Despite an 8% increase in wheat production in the country over the previous year, the Ministry of Food Security has planned to import the commodity during the ongoing year to fill the gap between production and consumption. Recently the Economic Coordination Committee of the Cabinet okayed a tender for the purchase of 120,000 tonnes of wheat as part of the plan to build a buffer stock of four million tonnes in the current year. This is aimed at preventing shortage of wheat and wheat flour by keeping the market supplied with a sufficient quantity of the commodity. The idea is to check hoarding and profiteering. It has often been witnessed that suddenly wheat flour disappears from the market. However, the commodity is available at higher prices. Since wheat flour is the staple in Pakistan, consumers have to pay the exorbitant prices. This has been the stratagem of the unscrupulous elements for years.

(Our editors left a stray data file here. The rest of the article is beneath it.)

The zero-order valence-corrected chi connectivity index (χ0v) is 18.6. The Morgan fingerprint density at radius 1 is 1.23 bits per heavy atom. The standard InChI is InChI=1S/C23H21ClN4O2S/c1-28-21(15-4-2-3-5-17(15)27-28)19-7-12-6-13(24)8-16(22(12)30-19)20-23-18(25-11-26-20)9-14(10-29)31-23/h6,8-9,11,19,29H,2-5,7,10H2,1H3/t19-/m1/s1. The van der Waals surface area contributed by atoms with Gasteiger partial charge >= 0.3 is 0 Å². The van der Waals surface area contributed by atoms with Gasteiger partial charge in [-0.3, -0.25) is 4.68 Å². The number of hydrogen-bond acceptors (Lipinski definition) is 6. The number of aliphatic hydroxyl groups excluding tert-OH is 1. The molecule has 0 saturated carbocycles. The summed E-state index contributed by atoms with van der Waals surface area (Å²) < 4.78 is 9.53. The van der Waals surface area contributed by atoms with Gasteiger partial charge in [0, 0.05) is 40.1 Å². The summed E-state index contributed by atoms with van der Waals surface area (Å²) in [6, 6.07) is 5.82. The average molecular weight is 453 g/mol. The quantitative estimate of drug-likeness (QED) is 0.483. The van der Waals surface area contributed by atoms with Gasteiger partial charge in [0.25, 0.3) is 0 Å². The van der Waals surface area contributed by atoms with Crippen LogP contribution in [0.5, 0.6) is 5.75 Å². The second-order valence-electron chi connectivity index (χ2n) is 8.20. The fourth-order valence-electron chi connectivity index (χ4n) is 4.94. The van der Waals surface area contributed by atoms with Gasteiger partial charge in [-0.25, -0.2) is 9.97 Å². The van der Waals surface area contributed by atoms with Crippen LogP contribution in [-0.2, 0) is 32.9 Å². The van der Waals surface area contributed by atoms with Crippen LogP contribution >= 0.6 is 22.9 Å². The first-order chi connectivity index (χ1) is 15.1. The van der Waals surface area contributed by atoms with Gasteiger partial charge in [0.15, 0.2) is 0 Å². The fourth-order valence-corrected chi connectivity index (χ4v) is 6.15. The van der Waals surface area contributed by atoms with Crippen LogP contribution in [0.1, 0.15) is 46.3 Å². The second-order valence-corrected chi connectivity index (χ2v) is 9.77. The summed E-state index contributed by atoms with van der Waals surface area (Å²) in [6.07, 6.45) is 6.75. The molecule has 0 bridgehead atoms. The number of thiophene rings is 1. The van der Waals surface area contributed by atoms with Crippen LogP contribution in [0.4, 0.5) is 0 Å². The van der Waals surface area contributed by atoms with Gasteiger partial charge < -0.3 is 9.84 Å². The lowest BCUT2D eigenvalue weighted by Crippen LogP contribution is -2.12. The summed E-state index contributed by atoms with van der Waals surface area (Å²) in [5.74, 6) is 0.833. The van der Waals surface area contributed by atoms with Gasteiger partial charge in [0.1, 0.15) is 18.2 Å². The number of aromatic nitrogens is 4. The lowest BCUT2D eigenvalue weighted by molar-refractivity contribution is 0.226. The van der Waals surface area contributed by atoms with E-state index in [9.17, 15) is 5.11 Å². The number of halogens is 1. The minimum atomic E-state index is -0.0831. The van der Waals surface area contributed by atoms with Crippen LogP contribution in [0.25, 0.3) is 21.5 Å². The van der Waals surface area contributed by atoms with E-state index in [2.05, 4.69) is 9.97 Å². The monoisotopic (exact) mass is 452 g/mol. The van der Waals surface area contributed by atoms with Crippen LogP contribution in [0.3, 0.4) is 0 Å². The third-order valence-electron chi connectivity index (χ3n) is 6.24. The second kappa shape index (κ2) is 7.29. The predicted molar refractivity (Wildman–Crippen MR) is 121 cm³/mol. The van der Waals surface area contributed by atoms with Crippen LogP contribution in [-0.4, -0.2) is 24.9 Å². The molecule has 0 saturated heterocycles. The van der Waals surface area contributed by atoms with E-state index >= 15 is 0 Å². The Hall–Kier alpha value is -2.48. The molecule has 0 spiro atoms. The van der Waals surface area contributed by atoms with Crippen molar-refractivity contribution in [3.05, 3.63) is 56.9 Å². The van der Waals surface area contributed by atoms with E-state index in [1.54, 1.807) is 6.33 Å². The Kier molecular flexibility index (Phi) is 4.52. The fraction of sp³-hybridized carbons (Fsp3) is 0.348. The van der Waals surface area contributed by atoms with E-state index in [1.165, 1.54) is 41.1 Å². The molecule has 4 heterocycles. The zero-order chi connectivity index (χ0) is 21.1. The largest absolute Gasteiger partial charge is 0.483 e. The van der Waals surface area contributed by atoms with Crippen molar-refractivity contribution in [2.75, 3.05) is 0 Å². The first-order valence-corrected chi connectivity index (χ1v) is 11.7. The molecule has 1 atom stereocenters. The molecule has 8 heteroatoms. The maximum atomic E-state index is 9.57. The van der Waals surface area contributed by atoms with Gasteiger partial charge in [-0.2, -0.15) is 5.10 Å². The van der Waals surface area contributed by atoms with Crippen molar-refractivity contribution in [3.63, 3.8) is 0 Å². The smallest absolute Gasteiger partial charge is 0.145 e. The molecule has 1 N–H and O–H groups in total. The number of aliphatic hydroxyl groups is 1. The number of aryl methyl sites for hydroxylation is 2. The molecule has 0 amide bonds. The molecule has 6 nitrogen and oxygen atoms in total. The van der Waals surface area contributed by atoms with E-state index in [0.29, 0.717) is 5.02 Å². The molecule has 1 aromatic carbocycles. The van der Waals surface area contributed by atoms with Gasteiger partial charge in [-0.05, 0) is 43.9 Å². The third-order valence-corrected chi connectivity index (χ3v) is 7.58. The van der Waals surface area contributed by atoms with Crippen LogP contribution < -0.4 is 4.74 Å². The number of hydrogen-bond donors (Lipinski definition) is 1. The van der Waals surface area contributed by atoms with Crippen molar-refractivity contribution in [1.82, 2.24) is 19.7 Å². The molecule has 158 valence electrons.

Wheat production in 2020-21 is expected to be 27 million tonnes, up from last year’s output of 25 million tonnes. While in recent years wheat has regularly been imported to meet the shortfall in production, dishonest private merchants have reportedly been exporting the commodity, thereby compelling the government to import more wheat. In 2020, an official admitted in parliament that some private traders had been sending wheat abroad. There are also other reasons why the country has to import wheat year after year. The foremost is that the local production cannot keep pace with the growing population. Other factors that account for this are weak enforcement of the government’s procurement policy, lack of incentives for farmers and official corruption. The area under wheat cultivation has reduced as farmers did not get proper return. Around 60% of the wheat produced is kept by farmers for their household consumption and for seed. The government buys 23-25% of the output, and private traders lift the rest of the stock. There are some things wrong in all this which unscrupulous elements take advantage of; and wheat import, eating up precious foreign exchange, continues.
Published in The Express Tribune, September 12th, 2021.
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